This was a convenience feature for you. Everything can be deemed to be a safety feature if one wants to make it so by their own definition. The OnStar did not prevent the fellow from sideswiping you and it offered nothing more than what a cell phone would have offered you.
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-Mike-
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Mike Marlow wrote:

Onstar is marketed as a safety feature by GM.
Open up onstar.com and you will see the page name (which shows up as the topmost bar on most browsers): "OnStar.com, Car Safety Device and Vehicle Security System".
I guess in your view then GM is guilty of false advertising ?????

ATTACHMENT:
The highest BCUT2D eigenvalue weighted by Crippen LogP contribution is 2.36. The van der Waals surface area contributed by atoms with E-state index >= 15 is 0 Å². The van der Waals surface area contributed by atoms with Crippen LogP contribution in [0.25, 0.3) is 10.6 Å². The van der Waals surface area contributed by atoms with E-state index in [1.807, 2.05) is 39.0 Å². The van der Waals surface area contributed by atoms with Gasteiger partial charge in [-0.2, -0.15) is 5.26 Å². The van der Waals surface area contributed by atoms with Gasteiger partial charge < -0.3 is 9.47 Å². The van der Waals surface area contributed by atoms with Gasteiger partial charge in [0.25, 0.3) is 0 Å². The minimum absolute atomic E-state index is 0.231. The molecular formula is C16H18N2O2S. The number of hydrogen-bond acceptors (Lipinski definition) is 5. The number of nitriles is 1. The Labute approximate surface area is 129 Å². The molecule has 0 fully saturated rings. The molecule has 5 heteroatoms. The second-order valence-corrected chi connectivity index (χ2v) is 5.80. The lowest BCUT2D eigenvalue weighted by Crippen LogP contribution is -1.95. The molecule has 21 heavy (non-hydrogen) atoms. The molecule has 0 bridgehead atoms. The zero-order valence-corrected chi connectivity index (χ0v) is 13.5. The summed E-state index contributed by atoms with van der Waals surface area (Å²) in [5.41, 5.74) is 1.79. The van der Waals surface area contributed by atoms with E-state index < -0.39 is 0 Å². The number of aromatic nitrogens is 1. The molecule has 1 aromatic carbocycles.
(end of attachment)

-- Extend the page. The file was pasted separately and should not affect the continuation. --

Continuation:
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In my view, you are in idiot. OnStar is a gimmick. Yes, it can be very helpful, but so can a cell phone.
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Will your cell phone automatically dial 911 when you slide off an icy road and hit a tree, when you are unconscious? Wow 80 Knight you must have a fancy cell phone.

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Fpbear II wrote:

i mean people actually paying for the service, onstar wasnt very popular the first few years of use. i know i have had onstar a few years with basic service and a couple of years with full service and i only used it a couple of times and dropped the service after the first year. i wonder if the people posting here actually have and use their old antalog systems
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Tom, I've had OnStar with the basic emergency subscription for 6 years and I used it 3 times for emergencies in Southern California: